The Washington post is hosting a discussion amongst religious panelests about faith called "On Faith". The first question is this: "If some religious people believe they have a monopoly on truth, then are conversation and common ground possible? If so, what would be the difficulties and benefits of such a conversation?"
Al Mohler has given a response that is worth checking out. It is also very interesting to follow the discussion and see what kinf od responses Mohler gets.
Here is the comment that I left on Mohler's response page:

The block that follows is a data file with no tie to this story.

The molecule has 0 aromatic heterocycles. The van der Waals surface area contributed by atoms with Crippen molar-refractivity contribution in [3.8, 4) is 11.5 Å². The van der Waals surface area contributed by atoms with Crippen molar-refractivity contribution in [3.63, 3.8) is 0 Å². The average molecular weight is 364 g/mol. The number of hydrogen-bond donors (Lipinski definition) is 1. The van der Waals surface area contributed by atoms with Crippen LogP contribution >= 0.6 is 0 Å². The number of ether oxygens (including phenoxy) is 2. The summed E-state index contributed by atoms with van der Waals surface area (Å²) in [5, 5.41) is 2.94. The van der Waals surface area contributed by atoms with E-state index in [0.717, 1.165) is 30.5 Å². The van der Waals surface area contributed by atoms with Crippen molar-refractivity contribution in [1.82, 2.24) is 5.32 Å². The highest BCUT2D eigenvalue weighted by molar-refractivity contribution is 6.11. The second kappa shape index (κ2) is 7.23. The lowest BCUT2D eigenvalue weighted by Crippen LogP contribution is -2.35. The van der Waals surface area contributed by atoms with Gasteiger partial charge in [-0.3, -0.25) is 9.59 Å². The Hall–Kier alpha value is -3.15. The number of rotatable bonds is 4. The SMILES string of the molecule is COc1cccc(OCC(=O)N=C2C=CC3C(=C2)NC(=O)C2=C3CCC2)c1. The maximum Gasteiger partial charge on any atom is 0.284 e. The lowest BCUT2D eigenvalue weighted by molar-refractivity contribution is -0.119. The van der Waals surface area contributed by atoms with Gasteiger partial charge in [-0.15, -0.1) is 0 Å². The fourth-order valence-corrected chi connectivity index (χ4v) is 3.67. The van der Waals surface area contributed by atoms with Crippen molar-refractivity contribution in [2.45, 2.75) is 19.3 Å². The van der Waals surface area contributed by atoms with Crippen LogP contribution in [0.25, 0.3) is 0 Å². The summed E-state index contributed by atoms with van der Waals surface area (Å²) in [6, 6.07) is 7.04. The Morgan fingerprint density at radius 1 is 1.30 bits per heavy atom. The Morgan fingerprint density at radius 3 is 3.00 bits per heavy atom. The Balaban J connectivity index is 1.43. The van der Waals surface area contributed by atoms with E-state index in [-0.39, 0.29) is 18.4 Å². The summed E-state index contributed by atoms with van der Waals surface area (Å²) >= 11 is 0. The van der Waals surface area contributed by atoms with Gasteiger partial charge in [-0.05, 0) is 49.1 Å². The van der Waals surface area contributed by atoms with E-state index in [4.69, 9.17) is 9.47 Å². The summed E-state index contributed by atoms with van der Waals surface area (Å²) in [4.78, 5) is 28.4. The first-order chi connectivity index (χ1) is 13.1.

You hit the nail right on the head Dr. Mohler. There is no point in having a discussion about what we believe unless we really believe it. The best thing to do is just be honest about what you believe. Why must everyone become offended when one says that he simply believes the Bible? Everyone, no matter what they say, has a standard of truth. That standard may simply be their own opinion, or it may be the consensus of scholarship, or it may be the holy book of their religion, or it may be an institution. But the fact remains that everyone appeals to something to define their reality. The question is what truth is really true? A good discussion, then, cannot take place on a superficial level. Instead it must begin with ones standard of truth. The question then is: Does your standard of truth give you the capability of understand life as it really is. I am a born again Christian. I only understand myself, the world, God, others, the future because God's word defines reality. It is only because of this that I can make sense of anything. These are the questions that need to be asked: How do you make sense of everything? Does it really make sense? Do you have answers to ultimate questions?